“Aslan a man!” said Mr. Beaver sternly. “Certainly not. I tell you he is the King of the wood and the son of the great Emperor-beyond-the-Sea. Don’t you know who is the King of Beasts? Aslan is a lion— the Lion, the great Lion.”
“Ooh!” said Susan, “I’d thought he was a man. Is he— quite safe? I shall feel rather nervous about meeting a lion.”
“That you will, dearie, and no mistake,” said Mrs. Beaver; “if there’s anyone who can appear before Aslan without their knees knocking, they’re either braver than most or else just silly.”
“Then he isn’t safe?” said Lucy.
“Safe?” said Mr. Beaver; “don’t you hear what Mrs. Beaver tells you? Who said anything about safe? ‘Course he isn’t safe. But he’s good. He’s the King, I tell you.”
Aslan is not safe, but he is good. Fear and love are together the fullness of our relationship to Christ.
The other story is The Wind and the Willows by Kenneth Grahame. Rat and Mole are seeking the source of the beautiful song they hear in the woodlands. This follows:
“Then suddenly the Mole felt a great Awe fall upon him, an awe that turned his muscles to water, bowed his head, and rooted his feet to the ground. It was no panic terror--indeed he felt wonderfully at peace and happy--but it was an awe that smote and held him and, without seeing, he knew it could only mean that some august Presence was very, very near. With difficulty he turned to look for his friend and saw him at his side cowed, stricken, and trembling violently. And still there was utter silence in the populous bird-haunted branches around them; and still the light grew and grew.
“Perhaps he would never have dared to raise his eyes, but that, though the piping was now hushed, the call and the summons seemed still dominant and imperious. He might not refuse, were Death himself waiting to strike him instantly, once he had looked with mortal eye on things rightly kept hidden. Trembling he obeyed, and raised his humble head; and then, in that utter clearness of the imminent dawn, while Nature, flushed with fullness of incredible colour, seemed to hold her breath for the event, he looked in the very eyes of the Friend and Helper; saw the backward sweep of the curved horns, gleaming in the growing daylight; saw the stern, hooked nose between the kindly eyes that were looking down on them humourously, while the bearded mouth broke into a half-smile at the corners; saw the rippling muscles on the arm that lay across the broad chest, the long supple hand still holding the pan-pipes only just fallen away from the parted lips; saw the splendid curves of the shaggy limbs disposed in majestic ease on the sward; saw, last of all, nestling between his very hooves, sleeping soundly in entire peace and contentment, the little, round, podgy, childish form of the baby otter. All this he saw, for one moment breathless and intense, vivid on the morning sky; and still, as he looked, he lived; and still, as he lived, he wondered.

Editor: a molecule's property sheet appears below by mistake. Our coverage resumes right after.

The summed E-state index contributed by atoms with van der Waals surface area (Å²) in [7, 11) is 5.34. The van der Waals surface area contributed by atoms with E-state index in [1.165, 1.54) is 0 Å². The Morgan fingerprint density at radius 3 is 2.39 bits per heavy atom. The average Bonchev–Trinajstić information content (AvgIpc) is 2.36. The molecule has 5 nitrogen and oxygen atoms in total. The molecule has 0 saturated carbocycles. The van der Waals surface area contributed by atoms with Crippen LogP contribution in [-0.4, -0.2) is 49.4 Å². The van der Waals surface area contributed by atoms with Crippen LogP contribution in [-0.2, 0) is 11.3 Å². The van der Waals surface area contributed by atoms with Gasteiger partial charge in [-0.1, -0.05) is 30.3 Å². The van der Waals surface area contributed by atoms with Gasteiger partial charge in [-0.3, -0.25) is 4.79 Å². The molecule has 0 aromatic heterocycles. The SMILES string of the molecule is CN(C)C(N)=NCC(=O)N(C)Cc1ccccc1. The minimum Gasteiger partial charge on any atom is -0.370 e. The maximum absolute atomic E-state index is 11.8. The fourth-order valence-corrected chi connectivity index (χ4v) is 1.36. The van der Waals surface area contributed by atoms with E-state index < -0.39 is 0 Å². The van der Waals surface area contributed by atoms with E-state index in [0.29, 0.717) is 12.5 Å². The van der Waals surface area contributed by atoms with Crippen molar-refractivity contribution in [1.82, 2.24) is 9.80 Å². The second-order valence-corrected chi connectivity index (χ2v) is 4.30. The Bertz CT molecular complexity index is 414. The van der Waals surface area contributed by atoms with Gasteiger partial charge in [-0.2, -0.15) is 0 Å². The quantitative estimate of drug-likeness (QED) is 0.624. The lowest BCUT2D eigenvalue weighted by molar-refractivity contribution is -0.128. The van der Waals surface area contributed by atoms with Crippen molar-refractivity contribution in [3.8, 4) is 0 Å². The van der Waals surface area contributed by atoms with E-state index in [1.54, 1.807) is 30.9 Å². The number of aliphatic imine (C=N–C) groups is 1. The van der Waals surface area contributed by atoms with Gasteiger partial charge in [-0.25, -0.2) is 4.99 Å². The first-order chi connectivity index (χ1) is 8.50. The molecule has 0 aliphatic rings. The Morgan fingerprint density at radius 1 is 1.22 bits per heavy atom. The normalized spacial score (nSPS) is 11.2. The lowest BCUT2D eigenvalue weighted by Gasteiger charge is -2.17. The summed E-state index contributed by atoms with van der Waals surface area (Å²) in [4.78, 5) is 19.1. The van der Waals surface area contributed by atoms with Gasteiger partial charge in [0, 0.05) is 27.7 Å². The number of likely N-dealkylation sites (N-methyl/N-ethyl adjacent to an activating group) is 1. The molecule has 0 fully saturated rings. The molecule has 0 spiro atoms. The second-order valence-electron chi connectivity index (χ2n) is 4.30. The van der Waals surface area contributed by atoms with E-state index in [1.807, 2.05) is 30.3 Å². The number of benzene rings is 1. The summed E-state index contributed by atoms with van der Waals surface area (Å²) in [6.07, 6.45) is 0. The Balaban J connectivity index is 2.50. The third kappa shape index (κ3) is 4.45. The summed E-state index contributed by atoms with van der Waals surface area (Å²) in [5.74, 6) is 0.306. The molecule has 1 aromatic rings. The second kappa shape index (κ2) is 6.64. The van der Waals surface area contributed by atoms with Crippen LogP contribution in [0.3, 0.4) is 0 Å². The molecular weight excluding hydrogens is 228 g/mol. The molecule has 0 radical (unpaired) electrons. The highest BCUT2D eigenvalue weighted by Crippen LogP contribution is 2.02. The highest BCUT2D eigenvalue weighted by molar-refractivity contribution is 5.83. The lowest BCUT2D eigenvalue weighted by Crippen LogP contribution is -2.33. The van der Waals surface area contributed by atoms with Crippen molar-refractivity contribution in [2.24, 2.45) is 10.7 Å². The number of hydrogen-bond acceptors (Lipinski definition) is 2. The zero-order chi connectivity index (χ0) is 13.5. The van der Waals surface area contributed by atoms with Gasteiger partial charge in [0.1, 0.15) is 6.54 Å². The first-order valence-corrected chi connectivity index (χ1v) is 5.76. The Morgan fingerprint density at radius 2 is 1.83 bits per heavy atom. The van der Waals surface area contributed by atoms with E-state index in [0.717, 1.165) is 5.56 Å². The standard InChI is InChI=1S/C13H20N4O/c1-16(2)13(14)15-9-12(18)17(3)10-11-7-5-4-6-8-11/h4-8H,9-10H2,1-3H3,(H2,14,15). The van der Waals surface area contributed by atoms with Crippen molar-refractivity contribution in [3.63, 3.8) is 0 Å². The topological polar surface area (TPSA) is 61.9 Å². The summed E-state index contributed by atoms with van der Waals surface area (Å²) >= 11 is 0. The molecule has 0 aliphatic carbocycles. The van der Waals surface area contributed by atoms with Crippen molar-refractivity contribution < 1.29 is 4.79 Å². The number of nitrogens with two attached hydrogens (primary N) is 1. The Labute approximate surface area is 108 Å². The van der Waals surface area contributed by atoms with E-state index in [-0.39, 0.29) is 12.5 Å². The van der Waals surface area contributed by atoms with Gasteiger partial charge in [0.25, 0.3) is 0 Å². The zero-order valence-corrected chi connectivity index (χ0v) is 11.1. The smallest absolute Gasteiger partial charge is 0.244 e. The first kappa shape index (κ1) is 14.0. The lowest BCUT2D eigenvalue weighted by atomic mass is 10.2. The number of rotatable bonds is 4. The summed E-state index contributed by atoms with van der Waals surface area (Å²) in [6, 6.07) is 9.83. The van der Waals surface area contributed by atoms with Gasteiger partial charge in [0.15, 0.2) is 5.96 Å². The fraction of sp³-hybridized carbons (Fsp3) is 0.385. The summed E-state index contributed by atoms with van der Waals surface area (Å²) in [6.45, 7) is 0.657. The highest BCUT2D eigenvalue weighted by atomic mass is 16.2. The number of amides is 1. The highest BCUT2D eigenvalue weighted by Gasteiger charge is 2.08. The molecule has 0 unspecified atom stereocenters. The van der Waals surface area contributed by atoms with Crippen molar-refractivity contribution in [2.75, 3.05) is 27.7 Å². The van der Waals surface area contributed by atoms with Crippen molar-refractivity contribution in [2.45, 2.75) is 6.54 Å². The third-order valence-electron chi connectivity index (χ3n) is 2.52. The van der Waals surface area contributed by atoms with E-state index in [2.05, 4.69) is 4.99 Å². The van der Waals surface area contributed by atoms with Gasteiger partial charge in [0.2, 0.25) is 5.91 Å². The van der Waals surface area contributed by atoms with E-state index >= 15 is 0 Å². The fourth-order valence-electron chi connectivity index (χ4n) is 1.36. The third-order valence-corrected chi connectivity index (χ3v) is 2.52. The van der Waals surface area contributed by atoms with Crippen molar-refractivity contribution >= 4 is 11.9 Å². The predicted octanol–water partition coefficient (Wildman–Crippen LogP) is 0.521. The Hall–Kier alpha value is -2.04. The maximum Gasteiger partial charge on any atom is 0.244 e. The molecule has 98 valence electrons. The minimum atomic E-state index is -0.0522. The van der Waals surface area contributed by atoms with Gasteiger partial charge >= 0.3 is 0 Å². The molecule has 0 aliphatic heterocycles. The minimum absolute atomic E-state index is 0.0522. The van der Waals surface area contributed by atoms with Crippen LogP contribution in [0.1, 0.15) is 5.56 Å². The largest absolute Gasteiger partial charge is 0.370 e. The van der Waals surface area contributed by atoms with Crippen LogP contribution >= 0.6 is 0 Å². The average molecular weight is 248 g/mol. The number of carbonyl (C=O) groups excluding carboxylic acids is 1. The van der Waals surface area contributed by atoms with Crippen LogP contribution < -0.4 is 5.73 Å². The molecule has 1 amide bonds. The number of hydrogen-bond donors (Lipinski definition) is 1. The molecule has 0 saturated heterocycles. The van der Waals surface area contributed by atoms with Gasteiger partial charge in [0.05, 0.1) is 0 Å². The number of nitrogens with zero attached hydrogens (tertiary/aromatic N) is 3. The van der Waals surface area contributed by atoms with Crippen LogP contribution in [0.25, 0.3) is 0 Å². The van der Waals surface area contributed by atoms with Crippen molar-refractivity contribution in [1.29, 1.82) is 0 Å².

“'Rat!' he found breath to whisper, shaking. 'Are you afraid?'
“'Afraid?' murmured the Rat, his eyes shining with unutterable love. 'Afraid! Of HIM? O, never, never! And yet--and yet--O, Mole, I am afraid!'
“Then the two animals, crouching to the earth, bowed their heads and did worship.”
And there it is. The “august presence” that takes us to our knees in adoration and worship. The “fear of the Lord” that must be a part of our experience of God in Christ if we are not to fall off one side or the other into idolatry. And if you want to know how seriously God takes idolatry just thumb through the Old Testament and stop almost any place and read.